More important than how much you weigh is your body composition – namely how much of your body is made up of fat, muscle, bones, water, assorted organs, and so on. Some of these you can’t do much about – it doesn’t matter how much you try, you’re unlikely to shave any weight off your liver without resorting to some extremely risky behaviour. It’s still good to know what’s going on with all your insides, but the key two areas of body composition you can affect are your body fat and muscle mass.

Reducing body fat is often the main goal of people’s plans when they embark on a new exercise regime and/or diet, and any early weight loss is a result of achieving that goal. However, when weight loss plateaus it doesn’t necessarily mean that you’ve stopped lowering your body fat percentage. It could simply mean that you’re increasing your muscle mass at the same time. No net weight loss, but a far healthier body composition.

An extreme example often used to illustrate the deficiencies of simply relying on weight as a guide to health is comparing the Body Mass Index (which is based on height and weight, with no accounting for body composition) of a professional rugby player with an obese person. Both might end up with a matching BMI score, but the muscle-bound rugby hulk is clearly in better shape in terms of their overall health.

Even if you never reach the rippling physique of a Jonah Lomu in his prime, you might also suffer from misapprehensions about your health and the effectiveness of your gym work if you only use overall weight as a guide to your progress.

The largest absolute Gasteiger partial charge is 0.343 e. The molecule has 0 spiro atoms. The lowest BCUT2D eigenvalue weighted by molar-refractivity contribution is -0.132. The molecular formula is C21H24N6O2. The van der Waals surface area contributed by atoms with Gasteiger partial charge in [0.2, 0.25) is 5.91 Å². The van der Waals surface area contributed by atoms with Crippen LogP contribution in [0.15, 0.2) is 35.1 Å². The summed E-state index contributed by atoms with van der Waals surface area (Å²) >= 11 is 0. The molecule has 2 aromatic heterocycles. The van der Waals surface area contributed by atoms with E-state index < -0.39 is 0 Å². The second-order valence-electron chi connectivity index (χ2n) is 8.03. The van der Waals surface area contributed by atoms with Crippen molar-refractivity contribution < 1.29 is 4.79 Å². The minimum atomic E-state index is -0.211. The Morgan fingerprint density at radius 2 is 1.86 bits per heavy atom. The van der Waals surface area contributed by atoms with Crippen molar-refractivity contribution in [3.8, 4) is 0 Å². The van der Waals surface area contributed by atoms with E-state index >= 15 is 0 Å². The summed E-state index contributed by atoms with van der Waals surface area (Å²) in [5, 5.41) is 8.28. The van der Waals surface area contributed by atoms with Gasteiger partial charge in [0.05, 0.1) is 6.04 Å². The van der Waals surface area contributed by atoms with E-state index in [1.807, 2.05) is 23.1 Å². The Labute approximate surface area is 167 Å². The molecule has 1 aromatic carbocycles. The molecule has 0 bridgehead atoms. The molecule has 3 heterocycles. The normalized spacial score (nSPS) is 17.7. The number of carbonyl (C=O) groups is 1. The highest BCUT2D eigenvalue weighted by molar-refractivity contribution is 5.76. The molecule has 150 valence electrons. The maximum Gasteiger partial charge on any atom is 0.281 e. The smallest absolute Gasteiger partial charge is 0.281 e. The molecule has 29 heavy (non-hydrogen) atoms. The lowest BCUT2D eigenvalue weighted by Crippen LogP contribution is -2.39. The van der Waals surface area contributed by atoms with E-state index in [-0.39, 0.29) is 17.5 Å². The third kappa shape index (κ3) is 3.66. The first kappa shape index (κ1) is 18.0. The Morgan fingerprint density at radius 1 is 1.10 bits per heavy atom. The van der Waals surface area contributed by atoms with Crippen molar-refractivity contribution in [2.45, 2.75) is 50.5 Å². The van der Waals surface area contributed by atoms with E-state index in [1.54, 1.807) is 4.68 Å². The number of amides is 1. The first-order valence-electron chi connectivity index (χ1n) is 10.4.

The issue is that muscle is not heavier than fat, but it is denser. This means it takes up less space to weigh the same amount as fat, so your body shape might be changing for the better even if your total weight is the same after weeks of working out.

Body composition is also important when it comes to the type of fat you have. Visceral fat, which accumulates around your organs in the mid-section, is the most dangerous kind, in that a large quantity of it is linked with an increased risk of all kinds of problems including heart disease, several cancers and type 2 diabetes. A relatively slim physique with a pot belly is therefore nothing to boast about, you need to shift that midsection bulk rather than just focussing on your overall weight.

The good news is that visceral fat is the first stuff you’ll shift when you start exercising. Even if you can’t see the fat itself, you can monitor your progress by measuring your waistline regularly. Keeping tabs on your waist-to-height ratio (WHtR) is good practice all round if you’re on a fitness drive, as it has been found to be a better indicator of obesity-related health risks than simple weight or BMI measurements. To see if your ratio is unhealthily high simply grab a piece of string, use it to measure your height then fold it in half. If it doesn’t fit around your waist, then your ratio is in bad shape, and it’s time to start slimming.